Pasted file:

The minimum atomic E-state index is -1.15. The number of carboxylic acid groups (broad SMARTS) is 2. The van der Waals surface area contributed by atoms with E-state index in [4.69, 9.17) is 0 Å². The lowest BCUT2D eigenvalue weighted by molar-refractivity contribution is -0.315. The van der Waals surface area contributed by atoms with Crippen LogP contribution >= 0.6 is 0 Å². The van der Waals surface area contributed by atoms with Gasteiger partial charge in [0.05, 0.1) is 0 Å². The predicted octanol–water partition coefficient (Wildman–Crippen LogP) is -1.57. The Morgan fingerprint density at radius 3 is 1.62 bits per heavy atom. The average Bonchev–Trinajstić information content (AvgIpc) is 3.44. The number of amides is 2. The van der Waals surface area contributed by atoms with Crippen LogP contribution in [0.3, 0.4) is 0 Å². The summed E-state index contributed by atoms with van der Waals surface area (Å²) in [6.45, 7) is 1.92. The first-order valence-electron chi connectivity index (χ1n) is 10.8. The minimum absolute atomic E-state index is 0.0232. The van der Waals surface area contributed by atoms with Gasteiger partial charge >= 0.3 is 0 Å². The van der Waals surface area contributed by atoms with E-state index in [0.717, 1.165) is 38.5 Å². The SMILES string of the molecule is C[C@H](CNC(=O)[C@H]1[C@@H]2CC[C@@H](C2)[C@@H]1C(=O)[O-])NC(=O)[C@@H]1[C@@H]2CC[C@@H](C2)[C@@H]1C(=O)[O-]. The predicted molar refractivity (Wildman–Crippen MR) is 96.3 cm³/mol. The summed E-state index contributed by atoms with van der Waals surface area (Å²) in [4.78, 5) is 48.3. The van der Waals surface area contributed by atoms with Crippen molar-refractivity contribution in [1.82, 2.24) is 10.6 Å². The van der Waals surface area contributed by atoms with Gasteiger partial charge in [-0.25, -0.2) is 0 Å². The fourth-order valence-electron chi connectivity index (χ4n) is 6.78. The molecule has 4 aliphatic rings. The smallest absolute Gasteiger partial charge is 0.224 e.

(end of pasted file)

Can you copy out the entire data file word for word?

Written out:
The minimum atomic E-state index is -1.15. The number of carboxylic acid groups (broad SMARTS) is 2. The van der Waals surface area contributed by atoms with E-state index in [4.69, 9.17) is 0 Å². The lowest BCUT2D eigenvalue weighted by molar-refractivity contribution is -0.315. The van der Waals surface area contributed by atoms with Crippen LogP contribution >= 0.6 is 0 Å². The van der Waals surface area contributed by atoms with Gasteiger partial charge in [0.05, 0.1) is 0 Å². The predicted octanol–water partition coefficient (Wildman–Crippen LogP) is -1.57. The Morgan fingerprint density at radius 3 is 1.62 bits per heavy atom. The average Bonchev–Trinajstić information content (AvgIpc) is 3.44. The number of amides is 2. The van der Waals surface area contributed by atoms with Crippen LogP contribution in [0.3, 0.4) is 0 Å². The summed E-state index contributed by atoms with van der Waals surface area (Å²) in [6.45, 7) is 1.92. The first-order valence-electron chi connectivity index (χ1n) is 10.8. The minimum absolute atomic E-state index is 0.0232. The van der Waals surface area contributed by atoms with Gasteiger partial charge >= 0.3 is 0 Å². The van der Waals surface area contributed by atoms with E-state index in [0.717, 1.165) is 38.5 Å². The SMILES string of the molecule is C[C@H](CNC(=O)[C@H]1[C@@H]2CC[C@@H](C2)[C@@H]1C(=O)[O-])NC(=O)[C@@H]1[C@@H]2CC[C@@H](C2)[C@@H]1C(=O)[O-]. The predicted molar refractivity (Wildman–Crippen MR) is 96.3 cm³/mol. The summed E-state index contributed by atoms with van der Waals surface area (Å²) in [4.78, 5) is 48.3. The van der Waals surface area contributed by atoms with Crippen molar-refractivity contribution in [1.82, 2.24) is 10.6 Å². The van der Waals surface area contributed by atoms with Gasteiger partial charge in [-0.25, -0.2) is 0 Å². The fourth-order valence-electron chi connectivity index (χ4n) is 6.78. The molecule has 4 aliphatic rings. The smallest absolute Gasteiger partial charge is 0.224 e.